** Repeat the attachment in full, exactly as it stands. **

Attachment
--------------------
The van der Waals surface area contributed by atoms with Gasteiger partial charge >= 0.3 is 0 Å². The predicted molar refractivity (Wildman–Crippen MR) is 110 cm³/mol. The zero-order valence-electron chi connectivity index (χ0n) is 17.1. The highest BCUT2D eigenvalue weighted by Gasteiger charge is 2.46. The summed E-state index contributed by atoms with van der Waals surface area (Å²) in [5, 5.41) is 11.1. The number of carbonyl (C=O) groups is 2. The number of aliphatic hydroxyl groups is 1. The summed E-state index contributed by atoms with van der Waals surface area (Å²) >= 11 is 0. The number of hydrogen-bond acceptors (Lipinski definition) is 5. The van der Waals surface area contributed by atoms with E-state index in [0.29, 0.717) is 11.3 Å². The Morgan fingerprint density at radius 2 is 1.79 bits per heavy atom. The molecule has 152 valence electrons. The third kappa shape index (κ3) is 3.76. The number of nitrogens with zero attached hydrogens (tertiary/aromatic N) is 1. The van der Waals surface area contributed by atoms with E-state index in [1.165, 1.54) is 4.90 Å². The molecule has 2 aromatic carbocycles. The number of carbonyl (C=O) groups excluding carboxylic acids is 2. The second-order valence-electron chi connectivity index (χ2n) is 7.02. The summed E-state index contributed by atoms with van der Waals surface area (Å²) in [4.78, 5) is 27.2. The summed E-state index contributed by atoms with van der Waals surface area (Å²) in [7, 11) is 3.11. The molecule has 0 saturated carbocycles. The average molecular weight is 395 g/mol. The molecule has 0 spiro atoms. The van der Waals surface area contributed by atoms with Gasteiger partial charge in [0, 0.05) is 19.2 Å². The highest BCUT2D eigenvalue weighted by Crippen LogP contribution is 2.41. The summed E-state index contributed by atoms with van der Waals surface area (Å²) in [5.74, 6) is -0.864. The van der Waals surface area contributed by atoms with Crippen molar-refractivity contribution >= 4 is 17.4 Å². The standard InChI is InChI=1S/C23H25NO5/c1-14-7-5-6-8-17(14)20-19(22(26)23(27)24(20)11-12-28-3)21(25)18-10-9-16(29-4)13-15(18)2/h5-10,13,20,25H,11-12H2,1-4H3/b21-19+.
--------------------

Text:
The van der Waals surface area contributed by atoms with Gasteiger partial charge >= 0.3 is 0 Å². The predicted molar refractivity (Wildman–Crippen MR) is 110 cm³/mol. The zero-order valence-electron chi connectivity index (χ0n) is 17.1. The highest BCUT2D eigenvalue weighted by Gasteiger charge is 2.46. The summed E-state index contributed by atoms with van der Waals surface area (Å²) in [5, 5.41) is 11.1. The number of carbonyl (C=O) groups is 2. The number of aliphatic hydroxyl groups is 1. The summed E-state index contributed by atoms with van der Waals surface area (Å²) >= 11 is 0. The number of hydrogen-bond acceptors (Lipinski definition) is 5. The van der Waals surface area contributed by atoms with E-state index in [0.29, 0.717) is 11.3 Å². The Morgan fingerprint density at radius 2 is 1.79 bits per heavy atom. The molecule has 152 valence electrons. The third kappa shape index (κ3) is 3.76. The number of nitrogens with zero attached hydrogens (tertiary/aromatic N) is 1. The van der Waals surface area contributed by atoms with E-state index in [1.165, 1.54) is 4.90 Å². The molecule has 2 aromatic carbocycles. The number of carbonyl (C=O) groups excluding carboxylic acids is 2. The second-order valence-electron chi connectivity index (χ2n) is 7.02. The summed E-state index contributed by atoms with van der Waals surface area (Å²) in [4.78, 5) is 27.2. The summed E-state index contributed by atoms with van der Waals surface area (Å²) in [7, 11) is 3.11. The molecule has 0 saturated carbocycles. The average molecular weight is 395 g/mol. The molecule has 0 spiro atoms. The van der Waals surface area contributed by atoms with Gasteiger partial charge in [0, 0.05) is 19.2 Å². The highest BCUT2D eigenvalue weighted by Crippen LogP contribution is 2.41. The summed E-state index contributed by atoms with van der Waals surface area (Å²) in [5.74, 6) is -0.864. The van der Waals surface area contributed by atoms with Crippen molar-refractivity contribution >= 4 is 17.4 Å². The standard InChI is InChI=1S/C23H25NO5/c1-14-7-5-6-8-17(14)20-19(22(26)23(27)24(20)11-12-28-3)21(25)18-10-9-16(29-4)13-15(18)2/h5-10,13,20,25H,11-12H2,1-4H3/b21-19+.